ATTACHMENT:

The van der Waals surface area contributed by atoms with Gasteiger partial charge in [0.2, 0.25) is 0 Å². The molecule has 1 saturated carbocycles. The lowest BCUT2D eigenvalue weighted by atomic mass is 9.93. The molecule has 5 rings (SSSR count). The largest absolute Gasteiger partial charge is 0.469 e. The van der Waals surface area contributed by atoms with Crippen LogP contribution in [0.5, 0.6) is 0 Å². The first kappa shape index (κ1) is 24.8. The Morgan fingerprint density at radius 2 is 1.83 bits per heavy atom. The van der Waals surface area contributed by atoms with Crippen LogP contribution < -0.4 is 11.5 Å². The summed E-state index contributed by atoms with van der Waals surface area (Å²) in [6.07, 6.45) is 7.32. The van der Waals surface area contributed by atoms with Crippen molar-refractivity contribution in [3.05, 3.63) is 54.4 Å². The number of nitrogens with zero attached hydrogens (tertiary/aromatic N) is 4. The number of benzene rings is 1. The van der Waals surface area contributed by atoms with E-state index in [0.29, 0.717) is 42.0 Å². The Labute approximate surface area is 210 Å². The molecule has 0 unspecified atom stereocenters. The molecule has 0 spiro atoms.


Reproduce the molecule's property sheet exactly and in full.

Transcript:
The van der Waals surface area contributed by atoms with Gasteiger partial charge in [0.2, 0.25) is 0 Å². The molecule has 1 saturated carbocycles. The lowest BCUT2D eigenvalue weighted by atomic mass is 9.93. The molecule has 5 rings (SSSR count). The largest absolute Gasteiger partial charge is 0.469 e. The van der Waals surface area contributed by atoms with Crippen LogP contribution in [0.5, 0.6) is 0 Å². The first kappa shape index (κ1) is 24.8. The Morgan fingerprint density at radius 2 is 1.83 bits per heavy atom. The van der Waals surface area contributed by atoms with Crippen LogP contribution < -0.4 is 11.5 Å². The summed E-state index contributed by atoms with van der Waals surface area (Å²) in [6.07, 6.45) is 7.32. The van der Waals surface area contributed by atoms with Crippen molar-refractivity contribution in [3.05, 3.63) is 54.4 Å². The number of nitrogens with zero attached hydrogens (tertiary/aromatic N) is 4. The number of benzene rings is 1. The van der Waals surface area contributed by atoms with E-state index in [0.29, 0.717) is 42.0 Å². The Labute approximate surface area is 210 Å². The molecule has 0 unspecified atom stereocenters. The molecule has 0 spiro atoms.